'Motherwhelmed' by Anniki Sommerville available on Amazon uk
I’ve always wanted to be a writer.
From an early age, English was my favourite lesson and I was great at inventing. At primary school I told all the kids that Benny and Agnetha from ABBA were my parents. I also said I had a brother but he’d been stolen away by robbers (a concerned parent called my Mum and I was told off for making this up). Now after years of writing and editing other peoples’ work, I’ve finally got a book coming out. Two books (I’ll leave the plugs to the end). This hasn’t been an overnight thing. It’s been a slog. Having saidSelfishMother.com2that, I meet people and they say – ’I’d love to write a book, how do you fit it in?’ Or – ’I have an idea but I don’t know where to start,’ or ’I need to do a creative writing class first.’
So I thought I’d write some stuff that was helpful to me.
1.It’s not true that ’everyone has a book in them’
I’m not Salman Rushdie. I’m not particularly high brow BUT I always knew I wanted to be a writer. It feels nowadays that a book is seen as a route to something bigger. If you’re writing to ’raise your profile’ or ’gain more followers’ then you probably aren’t writing anything good. You’d be better off getting a selfie with an influencer and building a profile that way (it’s quicker than writing a whole book right?)
2. Writers don’t have oodles of time
I can’t retreat to a ’Pinterest-worthy’ writing den at 5.30am and emerge refreshed at 4pm. Maybe when I’m a millionaire that’ll change. For now, I have to look after two children.There’s washing, and the cat keeps vomiting down the stairs. If you wait for a clear month/year to write then it’ll never happen. The parenting years are harsh. There’s been lots written about how ’the pram in the hall’ is a barrier to creativity BUT I’d say it’s made me more efficient. I keep my laptop out and if I have ten mins I write. If I’m travelling I sometimes use my phone to make notes. When I worked in an office I used the commute (usually a lot of bile about colleagues I couldn’t stand).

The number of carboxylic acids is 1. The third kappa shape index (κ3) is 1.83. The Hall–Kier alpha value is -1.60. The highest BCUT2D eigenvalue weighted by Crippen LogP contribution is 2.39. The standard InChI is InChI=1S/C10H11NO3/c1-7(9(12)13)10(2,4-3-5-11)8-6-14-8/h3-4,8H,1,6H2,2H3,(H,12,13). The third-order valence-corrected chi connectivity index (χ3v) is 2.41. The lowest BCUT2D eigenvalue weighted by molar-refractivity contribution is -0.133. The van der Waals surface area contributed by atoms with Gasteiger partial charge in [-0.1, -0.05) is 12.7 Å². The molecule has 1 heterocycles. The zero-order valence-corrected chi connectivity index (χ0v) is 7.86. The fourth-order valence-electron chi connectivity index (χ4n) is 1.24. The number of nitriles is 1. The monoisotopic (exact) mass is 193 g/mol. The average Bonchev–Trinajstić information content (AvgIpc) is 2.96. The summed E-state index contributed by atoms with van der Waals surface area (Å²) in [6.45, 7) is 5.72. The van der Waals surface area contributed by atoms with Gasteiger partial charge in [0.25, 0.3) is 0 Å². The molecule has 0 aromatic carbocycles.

3. Start writing
Don’t wait for the idea to come. Stop reading books on ’how to write’. The first step is to WRITE. I have read a lot of books on the craft and then realised it was a delaying tactic (like looking at cook books but never preparing any of the recipes).
4. Be inspired by the humdrum
Conversations, baby groups, overheard chats on buses…all these things are filed away. Okay there are lots of writers out there that have amazing imaginations but I always went by the adage- write what you know. So you might do a science fiction book but there’s a character that’s a Mum who’s trying to breastfeed. Or a kids book which has an annoying villain based on someone you hate (I use writing to get revenge- usually those I used to work with who didn’t give me credit for my hard graft- you know who you are).
5. Be prepared to write a lot of toss
I’ve written four books. I’d say two of those are jibber-jabber. However if I hadn’t written those books then I’d never have written the one that got me an agent. So don’t be demoralised if you read stuff you’ve written and think – this is shit! You’re getting better and one day you’ll be the next JK Rowling and Hollywood will be calling and you’ll have Dave grohl on speed dial (this
SelfishMother.com7is what I tell myself).
Most importantly enjoy (if you don’t enjoy it then do something else- the whole idea that you have to ’suffer for your art’ is rubbish – a myth spread by men who wanted writing to seem like some dark, mysterious thing so they didn’t have to do the washing up and could drink lots of booze and sleep around